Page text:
There was so much hype flying around regarding the release of the feature film adaptation of The Hunger Games that is was almost suffocating toward the end of 2011 and the beginning of 2012. I had never heard of the book or the fact that there was even a following for it since I haven’t been targeted for the teen reader demographic for about 20 years. Once I heard that the movie was based on a young adult novel I completely lost interest because the first thing that came to mind was Twilight, and I will not give that property one moment of my time. I ignored stories about it on my favorite movie websites, tuned out when I heard conversations about it amongst friends and avoided looking at the novels whenever at book stores.
But then something funny happened. I was perusing the local Half Price Books and I overheard two employees who were stocking shelves in the next row talking about the newest novels they’d read. One said, and I quote “Some of the most fucked up shit I’ve ever read happens in that book.” I was immediately interested in whatever book they were talking about. The other responded simply with “The next time someone turns in a copy of The Hunger Games put it aside for me.” I was genuinely taken aback since I had known nothing about the novel. Within the next week I had all three books in the series in my possession… and they were awesome (including Mockingjay).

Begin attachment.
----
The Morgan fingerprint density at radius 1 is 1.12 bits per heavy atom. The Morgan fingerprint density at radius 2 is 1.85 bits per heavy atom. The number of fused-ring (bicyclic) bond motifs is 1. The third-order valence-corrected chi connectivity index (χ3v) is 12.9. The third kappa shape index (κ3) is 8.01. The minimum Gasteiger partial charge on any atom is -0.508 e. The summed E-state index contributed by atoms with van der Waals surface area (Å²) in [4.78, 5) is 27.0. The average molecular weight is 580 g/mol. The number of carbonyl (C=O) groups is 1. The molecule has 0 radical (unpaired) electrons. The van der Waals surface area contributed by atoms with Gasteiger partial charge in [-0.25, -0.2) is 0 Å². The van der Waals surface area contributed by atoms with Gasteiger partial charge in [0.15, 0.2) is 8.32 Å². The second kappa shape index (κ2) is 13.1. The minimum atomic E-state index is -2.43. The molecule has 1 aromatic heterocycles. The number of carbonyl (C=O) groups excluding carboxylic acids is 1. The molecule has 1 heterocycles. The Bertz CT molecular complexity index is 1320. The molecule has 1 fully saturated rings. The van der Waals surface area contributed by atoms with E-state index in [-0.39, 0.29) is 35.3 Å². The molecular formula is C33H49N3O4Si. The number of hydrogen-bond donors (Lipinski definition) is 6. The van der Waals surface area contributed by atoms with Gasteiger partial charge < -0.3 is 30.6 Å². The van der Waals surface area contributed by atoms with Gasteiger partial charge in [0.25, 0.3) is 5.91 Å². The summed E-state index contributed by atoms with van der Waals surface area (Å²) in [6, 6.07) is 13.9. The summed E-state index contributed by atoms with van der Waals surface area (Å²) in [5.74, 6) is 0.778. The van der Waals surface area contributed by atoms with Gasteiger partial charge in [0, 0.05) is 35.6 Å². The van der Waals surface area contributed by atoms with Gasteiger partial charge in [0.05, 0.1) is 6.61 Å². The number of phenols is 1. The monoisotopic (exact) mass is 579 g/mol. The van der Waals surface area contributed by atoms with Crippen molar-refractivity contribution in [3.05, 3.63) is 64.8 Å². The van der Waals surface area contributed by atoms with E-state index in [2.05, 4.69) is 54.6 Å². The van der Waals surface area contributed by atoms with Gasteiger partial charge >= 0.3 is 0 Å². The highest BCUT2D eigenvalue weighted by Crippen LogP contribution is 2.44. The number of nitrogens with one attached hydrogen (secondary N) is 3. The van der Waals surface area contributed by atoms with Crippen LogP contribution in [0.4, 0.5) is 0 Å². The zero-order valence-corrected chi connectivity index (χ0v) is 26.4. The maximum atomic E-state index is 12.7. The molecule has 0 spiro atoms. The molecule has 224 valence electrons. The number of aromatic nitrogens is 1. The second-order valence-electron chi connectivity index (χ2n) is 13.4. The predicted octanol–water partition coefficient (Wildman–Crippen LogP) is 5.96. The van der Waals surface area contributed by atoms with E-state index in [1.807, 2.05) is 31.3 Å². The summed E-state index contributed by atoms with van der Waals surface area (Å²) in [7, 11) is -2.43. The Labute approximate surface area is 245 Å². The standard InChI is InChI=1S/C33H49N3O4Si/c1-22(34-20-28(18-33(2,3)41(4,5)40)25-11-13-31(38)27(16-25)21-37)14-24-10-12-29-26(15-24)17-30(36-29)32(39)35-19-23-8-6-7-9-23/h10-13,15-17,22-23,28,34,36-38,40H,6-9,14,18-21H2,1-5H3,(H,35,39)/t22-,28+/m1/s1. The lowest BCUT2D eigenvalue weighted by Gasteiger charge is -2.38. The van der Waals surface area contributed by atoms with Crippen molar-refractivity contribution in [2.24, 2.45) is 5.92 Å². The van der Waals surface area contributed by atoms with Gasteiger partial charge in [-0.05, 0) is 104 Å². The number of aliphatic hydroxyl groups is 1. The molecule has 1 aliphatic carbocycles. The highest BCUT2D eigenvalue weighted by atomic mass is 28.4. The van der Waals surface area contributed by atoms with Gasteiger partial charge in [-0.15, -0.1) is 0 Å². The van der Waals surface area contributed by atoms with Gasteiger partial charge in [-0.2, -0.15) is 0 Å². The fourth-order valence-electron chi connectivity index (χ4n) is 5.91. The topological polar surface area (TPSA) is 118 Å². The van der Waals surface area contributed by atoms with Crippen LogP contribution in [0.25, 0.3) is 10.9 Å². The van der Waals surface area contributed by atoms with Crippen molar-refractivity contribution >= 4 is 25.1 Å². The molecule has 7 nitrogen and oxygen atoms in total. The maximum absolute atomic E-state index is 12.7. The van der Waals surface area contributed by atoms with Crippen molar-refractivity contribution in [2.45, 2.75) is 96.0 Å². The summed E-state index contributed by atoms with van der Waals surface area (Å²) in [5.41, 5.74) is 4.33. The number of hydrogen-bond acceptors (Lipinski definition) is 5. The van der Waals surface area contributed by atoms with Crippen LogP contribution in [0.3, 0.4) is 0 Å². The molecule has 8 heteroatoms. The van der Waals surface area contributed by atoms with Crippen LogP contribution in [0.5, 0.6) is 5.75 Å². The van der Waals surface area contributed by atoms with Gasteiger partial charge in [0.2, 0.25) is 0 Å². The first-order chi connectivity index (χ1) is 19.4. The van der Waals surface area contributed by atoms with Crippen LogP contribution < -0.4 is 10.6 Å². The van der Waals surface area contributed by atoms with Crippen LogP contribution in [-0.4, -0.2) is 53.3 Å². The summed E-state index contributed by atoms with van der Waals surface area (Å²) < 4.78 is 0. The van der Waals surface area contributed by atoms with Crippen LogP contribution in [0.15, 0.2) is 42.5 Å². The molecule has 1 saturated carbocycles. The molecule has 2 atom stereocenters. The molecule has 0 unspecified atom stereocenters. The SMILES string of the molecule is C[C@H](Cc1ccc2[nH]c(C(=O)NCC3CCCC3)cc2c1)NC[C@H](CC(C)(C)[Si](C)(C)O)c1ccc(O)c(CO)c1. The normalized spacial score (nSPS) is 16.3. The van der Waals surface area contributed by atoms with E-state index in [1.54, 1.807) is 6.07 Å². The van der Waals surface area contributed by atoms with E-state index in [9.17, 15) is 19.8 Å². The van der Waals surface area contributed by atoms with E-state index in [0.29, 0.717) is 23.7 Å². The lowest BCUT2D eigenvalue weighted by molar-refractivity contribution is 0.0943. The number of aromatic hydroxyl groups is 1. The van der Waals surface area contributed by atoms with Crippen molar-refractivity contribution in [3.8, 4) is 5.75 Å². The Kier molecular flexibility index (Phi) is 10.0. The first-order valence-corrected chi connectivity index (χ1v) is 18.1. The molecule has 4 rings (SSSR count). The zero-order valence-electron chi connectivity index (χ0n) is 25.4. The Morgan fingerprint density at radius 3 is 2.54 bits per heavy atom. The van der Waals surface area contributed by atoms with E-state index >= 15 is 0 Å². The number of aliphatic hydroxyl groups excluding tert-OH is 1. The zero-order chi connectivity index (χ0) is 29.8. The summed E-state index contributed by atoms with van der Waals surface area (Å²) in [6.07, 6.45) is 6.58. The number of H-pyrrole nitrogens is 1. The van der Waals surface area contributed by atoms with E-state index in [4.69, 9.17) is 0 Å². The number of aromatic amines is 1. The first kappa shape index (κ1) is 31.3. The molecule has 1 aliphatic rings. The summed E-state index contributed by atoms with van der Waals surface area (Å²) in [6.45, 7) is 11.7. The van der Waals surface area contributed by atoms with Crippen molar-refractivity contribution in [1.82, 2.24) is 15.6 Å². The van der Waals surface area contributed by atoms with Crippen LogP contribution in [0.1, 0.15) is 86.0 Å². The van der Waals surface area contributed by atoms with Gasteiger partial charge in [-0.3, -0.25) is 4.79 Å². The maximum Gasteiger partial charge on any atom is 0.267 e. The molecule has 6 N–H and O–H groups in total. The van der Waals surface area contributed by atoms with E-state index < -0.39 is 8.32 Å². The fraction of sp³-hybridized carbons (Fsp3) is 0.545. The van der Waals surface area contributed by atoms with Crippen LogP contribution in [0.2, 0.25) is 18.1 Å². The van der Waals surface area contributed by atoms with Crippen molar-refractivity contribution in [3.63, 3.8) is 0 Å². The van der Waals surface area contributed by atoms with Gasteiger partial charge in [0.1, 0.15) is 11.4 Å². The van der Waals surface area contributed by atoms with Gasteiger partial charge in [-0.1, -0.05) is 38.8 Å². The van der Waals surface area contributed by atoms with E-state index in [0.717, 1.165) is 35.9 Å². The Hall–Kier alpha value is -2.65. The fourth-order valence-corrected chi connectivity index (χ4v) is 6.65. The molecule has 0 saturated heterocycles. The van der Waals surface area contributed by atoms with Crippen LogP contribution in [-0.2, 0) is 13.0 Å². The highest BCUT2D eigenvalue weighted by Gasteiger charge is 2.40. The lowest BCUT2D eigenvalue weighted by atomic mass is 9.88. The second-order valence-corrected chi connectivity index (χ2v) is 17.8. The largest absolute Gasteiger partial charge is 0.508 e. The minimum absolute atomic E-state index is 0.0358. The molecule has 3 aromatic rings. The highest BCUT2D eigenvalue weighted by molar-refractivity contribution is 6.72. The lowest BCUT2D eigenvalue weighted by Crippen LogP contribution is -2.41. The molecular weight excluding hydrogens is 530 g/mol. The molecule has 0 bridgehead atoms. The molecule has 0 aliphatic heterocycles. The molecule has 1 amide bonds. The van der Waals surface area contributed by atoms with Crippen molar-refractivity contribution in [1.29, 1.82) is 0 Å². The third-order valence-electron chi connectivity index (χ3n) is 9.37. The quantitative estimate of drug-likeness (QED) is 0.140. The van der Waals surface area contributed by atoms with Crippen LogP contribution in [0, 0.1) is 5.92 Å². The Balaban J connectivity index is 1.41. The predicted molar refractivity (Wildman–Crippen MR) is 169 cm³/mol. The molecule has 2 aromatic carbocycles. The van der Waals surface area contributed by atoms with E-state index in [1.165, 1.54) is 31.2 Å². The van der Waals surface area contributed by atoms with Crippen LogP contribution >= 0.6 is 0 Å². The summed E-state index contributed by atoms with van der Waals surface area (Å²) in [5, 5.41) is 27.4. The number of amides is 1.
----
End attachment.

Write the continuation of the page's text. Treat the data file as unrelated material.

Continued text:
The story takes place in a future where a civil war has left the United States, now called Panem, divided into twelve districts. Each district is filled to capacity with the destitute and poor who work non-stop to provide amenities for the wealthy and decadent occupants of The Capital. In order to quell another possible insurrection The Capital hosts an annual event called “The Hunger Games” in which a young boy and girl from each district are thrown into an arena to fight to the death until one is left standing. When the young sister of Katniss Everdeen (Jennifer Lawrence), a teenager from District 12, is chosen to participate in the games she steps in and offers to be tribute instead. She now must fight for her life.